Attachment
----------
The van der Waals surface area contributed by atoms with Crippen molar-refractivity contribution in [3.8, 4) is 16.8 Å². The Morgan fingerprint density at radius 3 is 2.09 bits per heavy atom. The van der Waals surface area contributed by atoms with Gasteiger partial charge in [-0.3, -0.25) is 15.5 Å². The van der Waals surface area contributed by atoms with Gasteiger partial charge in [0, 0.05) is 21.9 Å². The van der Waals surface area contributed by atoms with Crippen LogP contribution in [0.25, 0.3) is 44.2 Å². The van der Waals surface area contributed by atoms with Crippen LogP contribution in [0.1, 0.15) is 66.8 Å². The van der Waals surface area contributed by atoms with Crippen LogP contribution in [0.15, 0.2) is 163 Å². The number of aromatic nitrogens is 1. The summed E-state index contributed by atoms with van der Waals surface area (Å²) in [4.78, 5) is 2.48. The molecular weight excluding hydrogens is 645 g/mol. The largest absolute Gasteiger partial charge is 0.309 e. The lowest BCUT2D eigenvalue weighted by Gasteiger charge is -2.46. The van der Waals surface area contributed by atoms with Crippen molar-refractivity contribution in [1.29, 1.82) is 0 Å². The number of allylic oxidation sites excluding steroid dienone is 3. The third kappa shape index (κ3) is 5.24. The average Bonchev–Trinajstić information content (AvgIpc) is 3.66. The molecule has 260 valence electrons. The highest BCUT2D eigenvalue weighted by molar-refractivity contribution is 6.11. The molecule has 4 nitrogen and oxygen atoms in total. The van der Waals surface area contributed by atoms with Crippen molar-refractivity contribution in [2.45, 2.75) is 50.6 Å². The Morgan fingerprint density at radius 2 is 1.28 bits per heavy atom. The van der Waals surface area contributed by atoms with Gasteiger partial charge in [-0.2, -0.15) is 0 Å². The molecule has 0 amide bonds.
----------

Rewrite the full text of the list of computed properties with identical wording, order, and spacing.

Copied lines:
The van der Waals surface area contributed by atoms with Crippen molar-refractivity contribution in [3.8, 4) is 16.8 Å². The Morgan fingerprint density at radius 3 is 2.09 bits per heavy atom. The van der Waals surface area contributed by atoms with Gasteiger partial charge in [-0.3, -0.25) is 15.5 Å². The van der Waals surface area contributed by atoms with Gasteiger partial charge in [0, 0.05) is 21.9 Å². The van der Waals surface area contributed by atoms with Crippen LogP contribution in [0.25, 0.3) is 44.2 Å². The van der Waals surface area contributed by atoms with Crippen LogP contribution in [0.1, 0.15) is 66.8 Å². The van der Waals surface area contributed by atoms with Crippen LogP contribution in [0.15, 0.2) is 163 Å². The number of aromatic nitrogens is 1. The summed E-state index contributed by atoms with van der Waals surface area (Å²) in [4.78, 5) is 2.48. The molecular weight excluding hydrogens is 645 g/mol. The largest absolute Gasteiger partial charge is 0.309 e. The lowest BCUT2D eigenvalue weighted by Gasteiger charge is -2.46. The van der Waals surface area contributed by atoms with Crippen molar-refractivity contribution in [1.29, 1.82) is 0 Å². The number of allylic oxidation sites excluding steroid dienone is 3. The third kappa shape index (κ3) is 5.24. The average Bonchev–Trinajstić information content (AvgIpc) is 3.66. The molecule has 260 valence electrons. The highest BCUT2D eigenvalue weighted by molar-refractivity contribution is 6.11. The molecule has 4 nitrogen and oxygen atoms in total. The van der Waals surface area contributed by atoms with Crippen molar-refractivity contribution in [2.45, 2.75) is 50.6 Å². The Morgan fingerprint density at radius 2 is 1.28 bits per heavy atom. The van der Waals surface area contributed by atoms with Gasteiger partial charge in [-0.2, -0.15) is 0 Å². The molecule has 0 amide bonds.